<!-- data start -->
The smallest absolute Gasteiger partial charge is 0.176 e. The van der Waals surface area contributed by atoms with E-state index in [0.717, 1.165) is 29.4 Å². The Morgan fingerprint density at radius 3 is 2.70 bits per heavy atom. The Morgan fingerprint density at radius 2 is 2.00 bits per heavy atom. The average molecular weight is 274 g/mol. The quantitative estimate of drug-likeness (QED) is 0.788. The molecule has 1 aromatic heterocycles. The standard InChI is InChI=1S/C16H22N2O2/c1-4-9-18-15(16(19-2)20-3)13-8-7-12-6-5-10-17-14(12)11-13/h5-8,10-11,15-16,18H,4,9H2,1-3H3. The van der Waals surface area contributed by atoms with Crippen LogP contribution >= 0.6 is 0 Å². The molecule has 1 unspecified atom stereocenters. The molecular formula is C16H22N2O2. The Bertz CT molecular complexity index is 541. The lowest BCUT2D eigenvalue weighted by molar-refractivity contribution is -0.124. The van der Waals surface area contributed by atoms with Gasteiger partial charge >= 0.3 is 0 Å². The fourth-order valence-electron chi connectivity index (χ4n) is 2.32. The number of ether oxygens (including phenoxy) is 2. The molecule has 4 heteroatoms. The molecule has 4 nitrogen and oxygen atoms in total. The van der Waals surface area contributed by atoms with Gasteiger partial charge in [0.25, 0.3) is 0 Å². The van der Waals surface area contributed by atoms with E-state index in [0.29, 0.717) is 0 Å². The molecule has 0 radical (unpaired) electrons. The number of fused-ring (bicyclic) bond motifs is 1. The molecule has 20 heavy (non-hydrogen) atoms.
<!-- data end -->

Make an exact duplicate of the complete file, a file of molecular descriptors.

The smallest absolute Gasteiger partial charge is 0.176 e. The van der Waals surface area contributed by atoms with E-state index in [0.717, 1.165) is 29.4 Å². The Morgan fingerprint density at radius 3 is 2.70 bits per heavy atom. The Morgan fingerprint density at radius 2 is 2.00 bits per heavy atom. The average molecular weight is 274 g/mol. The quantitative estimate of drug-likeness (QED) is 0.788. The molecule has 1 aromatic heterocycles. The standard InChI is InChI=1S/C16H22N2O2/c1-4-9-18-15(16(19-2)20-3)13-8-7-12-6-5-10-17-14(12)11-13/h5-8,10-11,15-16,18H,4,9H2,1-3H3. The van der Waals surface area contributed by atoms with Crippen LogP contribution >= 0.6 is 0 Å². The molecule has 1 unspecified atom stereocenters. The molecular formula is C16H22N2O2. The Bertz CT molecular complexity index is 541. The lowest BCUT2D eigenvalue weighted by molar-refractivity contribution is -0.124. The van der Waals surface area contributed by atoms with Gasteiger partial charge >= 0.3 is 0 Å². The fourth-order valence-electron chi connectivity index (χ4n) is 2.32. The number of ether oxygens (including phenoxy) is 2. The molecule has 4 heteroatoms. The molecule has 4 nitrogen and oxygen atoms in total. The van der Waals surface area contributed by atoms with Gasteiger partial charge in [0.25, 0.3) is 0 Å². The van der Waals surface area contributed by atoms with E-state index in [0.29, 0.717) is 0 Å². The molecule has 0 radical (unpaired) electrons. The number of fused-ring (bicyclic) bond motifs is 1. The molecule has 20 heavy (non-hydrogen) atoms.